Managing online work and video calls

Even in an online environment, it is important to know your accommodation and accessibility rights. Before approaching a lecturer or instructor, talk to the accessibility centre at your institution to find out what types of accommodations will be available for e-learning.

Online learning and group video calls come with their own set of challenges like audio delays, video lagging and spotty internet which, Karina says, ‘just makes it that much more difficult to hear.’ So consider upgrading your sound processor to technology that allows for direct streaming of audio from your smartphone to your processor without the need for Roger, FM or other Bluetooth accessories.

‘Ever since I got the CochlearTM Nucleus® 7 Sound Processor, I’m more inclined to call and [have] video calls – especially with the streaming technology straight from my iPhone to my processor,’ says Karina. ‘It has never been easier!’

In thinking back to her younger years at secondary school, Karina admits that she allowed her hearing loss to ‘be an excuse’ that stopped her from pursuing certain opportunities such as applying for an editor’s role with the school newspaper. In learning to navigate the various challenges at university, Karina has realised that her hearing loss is ‘only a hindrance because I let it be.’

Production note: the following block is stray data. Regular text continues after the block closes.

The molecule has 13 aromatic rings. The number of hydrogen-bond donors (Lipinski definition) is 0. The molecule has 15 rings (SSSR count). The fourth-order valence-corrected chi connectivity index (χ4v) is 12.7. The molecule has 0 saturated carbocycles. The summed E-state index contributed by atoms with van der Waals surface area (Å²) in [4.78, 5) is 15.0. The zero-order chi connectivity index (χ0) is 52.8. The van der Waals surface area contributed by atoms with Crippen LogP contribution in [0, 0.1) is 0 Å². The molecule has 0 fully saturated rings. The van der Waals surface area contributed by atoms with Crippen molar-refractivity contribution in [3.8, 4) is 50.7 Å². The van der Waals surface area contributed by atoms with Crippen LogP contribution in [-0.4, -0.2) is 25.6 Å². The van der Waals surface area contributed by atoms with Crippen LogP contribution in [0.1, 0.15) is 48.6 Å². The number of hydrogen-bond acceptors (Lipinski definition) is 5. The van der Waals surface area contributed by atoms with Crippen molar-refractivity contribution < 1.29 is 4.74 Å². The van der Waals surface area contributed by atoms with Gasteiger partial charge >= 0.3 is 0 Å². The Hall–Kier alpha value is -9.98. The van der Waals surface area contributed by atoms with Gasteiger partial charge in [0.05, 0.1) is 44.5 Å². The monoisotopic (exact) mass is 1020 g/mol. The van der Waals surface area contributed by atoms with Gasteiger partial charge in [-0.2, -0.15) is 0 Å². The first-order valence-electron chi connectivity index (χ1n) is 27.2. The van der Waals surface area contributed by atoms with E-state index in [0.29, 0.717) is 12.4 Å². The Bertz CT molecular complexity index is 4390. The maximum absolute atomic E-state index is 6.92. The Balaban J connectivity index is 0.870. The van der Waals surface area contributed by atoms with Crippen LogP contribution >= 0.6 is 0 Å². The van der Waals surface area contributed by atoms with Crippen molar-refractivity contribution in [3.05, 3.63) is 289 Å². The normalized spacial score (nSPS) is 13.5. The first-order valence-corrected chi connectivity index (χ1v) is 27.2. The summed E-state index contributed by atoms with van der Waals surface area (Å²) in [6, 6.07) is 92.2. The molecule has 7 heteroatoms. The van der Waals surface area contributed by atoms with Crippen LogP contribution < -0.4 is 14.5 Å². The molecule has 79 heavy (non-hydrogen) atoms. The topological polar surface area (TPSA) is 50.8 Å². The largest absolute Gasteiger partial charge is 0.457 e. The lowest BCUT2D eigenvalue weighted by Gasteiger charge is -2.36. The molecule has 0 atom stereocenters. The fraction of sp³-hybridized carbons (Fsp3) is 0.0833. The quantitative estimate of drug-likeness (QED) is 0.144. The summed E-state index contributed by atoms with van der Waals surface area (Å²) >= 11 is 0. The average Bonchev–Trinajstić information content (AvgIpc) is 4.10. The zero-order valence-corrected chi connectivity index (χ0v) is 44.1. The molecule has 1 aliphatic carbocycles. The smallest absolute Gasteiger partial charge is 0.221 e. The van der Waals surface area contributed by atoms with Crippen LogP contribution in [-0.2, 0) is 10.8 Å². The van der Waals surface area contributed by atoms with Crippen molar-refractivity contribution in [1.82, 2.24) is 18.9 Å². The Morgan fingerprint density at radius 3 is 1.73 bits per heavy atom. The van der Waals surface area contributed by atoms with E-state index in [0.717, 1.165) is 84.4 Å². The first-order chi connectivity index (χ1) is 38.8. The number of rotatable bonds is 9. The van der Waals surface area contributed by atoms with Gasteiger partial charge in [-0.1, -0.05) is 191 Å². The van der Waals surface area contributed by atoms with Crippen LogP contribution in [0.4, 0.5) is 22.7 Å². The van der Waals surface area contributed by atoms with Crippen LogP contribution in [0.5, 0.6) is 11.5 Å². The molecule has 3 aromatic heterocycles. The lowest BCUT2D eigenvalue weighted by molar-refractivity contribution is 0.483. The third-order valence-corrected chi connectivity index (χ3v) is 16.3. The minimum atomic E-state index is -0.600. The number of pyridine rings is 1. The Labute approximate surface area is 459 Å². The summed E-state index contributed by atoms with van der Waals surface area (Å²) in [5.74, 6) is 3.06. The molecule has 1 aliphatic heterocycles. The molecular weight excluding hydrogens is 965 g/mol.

‘In those moments, I take a step back and see what I can do to overcome whatever obstacle is facing me,’ says Karina. ‘And I just try and get what I want, whatever it is.’


*Cochlear does not review, endorse or manage the content or views expressed on third party websites. The information you access there may not comply with the therapeutic goods regulations in your country. 

The Cochlear Nucleus 7 Sound Processor is compatible with Apple and Android devices. For compatibility information visit

Apple, the Apple logo, Apple Watch, FaceTime, Made for iPad logo, Made for iPhone logo, Made for iPod logo, iPhone, iPad Pro, iPad Air, iPad mini, iPad and iPod touch are trademarks of Apple Inc., registered in the U.S. and other countries. App Store is a service mark of Apple Inc., registered in the U.S. and other countries.

Android is a trademark of Google LLC.

The Bluetooth® word mark and logos are registered trademarks owned by Bluetooth SIG, Inc. and any use of such marks by Cochlear Limited is under license.

Help us improve Cochlear Family News.
How did you find this article?


Please seek advice from your health professional about treatments for hearing loss. Outcomes may vary, and your health professional will advise you about the factors which could affect your outcome. Always read the instructions for use. Not all products are available in all countries. Please contact your local Cochlear representative for product information.

Views expressed are those of the individual. Consult your health professional to determine if you are a candidate for Cochlear technology.

For a full list of Cochlear’s trademarks, please visit our Terms of Use page.